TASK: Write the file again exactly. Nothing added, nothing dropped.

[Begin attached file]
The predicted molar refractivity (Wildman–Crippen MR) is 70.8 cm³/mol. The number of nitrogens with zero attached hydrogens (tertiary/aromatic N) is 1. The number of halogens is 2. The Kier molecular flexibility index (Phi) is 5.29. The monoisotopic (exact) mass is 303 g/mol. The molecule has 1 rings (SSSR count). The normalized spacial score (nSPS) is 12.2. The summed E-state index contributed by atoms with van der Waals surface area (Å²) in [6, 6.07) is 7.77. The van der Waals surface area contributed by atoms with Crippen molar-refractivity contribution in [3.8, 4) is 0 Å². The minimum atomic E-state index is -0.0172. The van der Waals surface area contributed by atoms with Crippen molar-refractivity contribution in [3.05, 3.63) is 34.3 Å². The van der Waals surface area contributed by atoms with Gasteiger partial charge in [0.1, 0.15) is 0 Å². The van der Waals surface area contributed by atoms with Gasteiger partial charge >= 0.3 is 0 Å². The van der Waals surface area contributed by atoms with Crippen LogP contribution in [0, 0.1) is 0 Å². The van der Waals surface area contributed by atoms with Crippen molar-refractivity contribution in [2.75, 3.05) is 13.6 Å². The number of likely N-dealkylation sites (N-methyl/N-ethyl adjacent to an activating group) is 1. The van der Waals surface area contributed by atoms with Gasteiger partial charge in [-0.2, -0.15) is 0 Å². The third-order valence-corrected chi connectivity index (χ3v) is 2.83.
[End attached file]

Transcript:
The predicted molar refractivity (Wildman–Crippen MR) is 70.8 cm³/mol. The number of nitrogens with zero attached hydrogens (tertiary/aromatic N) is 1. The number of halogens is 2. The Kier molecular flexibility index (Phi) is 5.29. The monoisotopic (exact) mass is 303 g/mol. The molecule has 1 rings (SSSR count). The normalized spacial score (nSPS) is 12.2. The summed E-state index contributed by atoms with van der Waals surface area (Å²) in [6, 6.07) is 7.77. The van der Waals surface area contributed by atoms with Crippen molar-refractivity contribution in [3.8, 4) is 0 Å². The minimum atomic E-state index is -0.0172. The van der Waals surface area contributed by atoms with Crippen molar-refractivity contribution in [3.05, 3.63) is 34.3 Å². The van der Waals surface area contributed by atoms with Gasteiger partial charge in [0.1, 0.15) is 0 Å². The van der Waals surface area contributed by atoms with Gasteiger partial charge >= 0.3 is 0 Å². The van der Waals surface area contributed by atoms with Crippen LogP contribution in [0, 0.1) is 0 Å². The van der Waals surface area contributed by atoms with Crippen molar-refractivity contribution in [2.75, 3.05) is 13.6 Å². The number of likely N-dealkylation sites (N-methyl/N-ethyl adjacent to an activating group) is 1. The van der Waals surface area contributed by atoms with Gasteiger partial charge in [-0.2, -0.15) is 0 Å². The third-order valence-corrected chi connectivity index (χ3v) is 2.83.